Thomas Piketty’s, Capital in the Twenty-First Century, is a sensation—an economics textbook, translated from the French, that has been on the New York Times best-seller list. It is an important work. If you ignore more than one hundred pages of notes, it is still a long but easy read.
Piketty, a prominent French economist and social scientist, uses rigorous logic and reputable statistics to dismiss the mainstream claim that capitalist markets are based on individual equality, and that great wealth is a fair reward for individual contributions to general well-being. He shows that capitalism in its logic and observable practice actually widens disparities between the super rich and everyone else.
The title of the book conjures images of Karl Marx’s Capital. But Piketty says he is not a Marxist; he does not call for the abolition of capitalism. He is a social democrat who explicitly rejects the top-down centralized state ownership of the twentieth century USSR. He looks to a more democratic alternative, arguing that economics, which he prefers to call political economy, should refocus on how best to meet human needs. He looks to cooperatives, community ownership, and more democratic control of workplaces.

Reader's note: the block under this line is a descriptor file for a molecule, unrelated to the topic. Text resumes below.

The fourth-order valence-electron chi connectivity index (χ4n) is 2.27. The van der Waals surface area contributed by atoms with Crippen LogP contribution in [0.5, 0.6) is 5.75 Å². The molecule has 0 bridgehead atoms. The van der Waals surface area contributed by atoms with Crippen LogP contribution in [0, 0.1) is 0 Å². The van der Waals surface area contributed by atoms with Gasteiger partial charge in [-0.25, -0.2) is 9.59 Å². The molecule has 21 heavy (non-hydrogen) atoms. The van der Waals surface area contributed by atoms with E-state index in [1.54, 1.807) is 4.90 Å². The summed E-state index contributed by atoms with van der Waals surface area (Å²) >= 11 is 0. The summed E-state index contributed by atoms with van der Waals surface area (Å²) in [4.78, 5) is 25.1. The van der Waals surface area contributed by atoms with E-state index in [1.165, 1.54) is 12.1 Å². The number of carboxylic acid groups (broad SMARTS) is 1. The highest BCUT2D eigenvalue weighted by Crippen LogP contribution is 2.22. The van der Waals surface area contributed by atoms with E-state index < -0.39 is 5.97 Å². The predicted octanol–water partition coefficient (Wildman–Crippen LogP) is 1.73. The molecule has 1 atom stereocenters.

The two Capitals have distinct starting points. Marx began with the commodity. He makes the case that exchange value is determined by labor time embodied in commodities, and that the wealth and power of capital come at the expense of labor. Although Marx grumpily dismissed campaigns to abolish market exchange as utopian, his focus on the commodity convinced many of his readers that opposing capitalism meant opposing commodity exchange.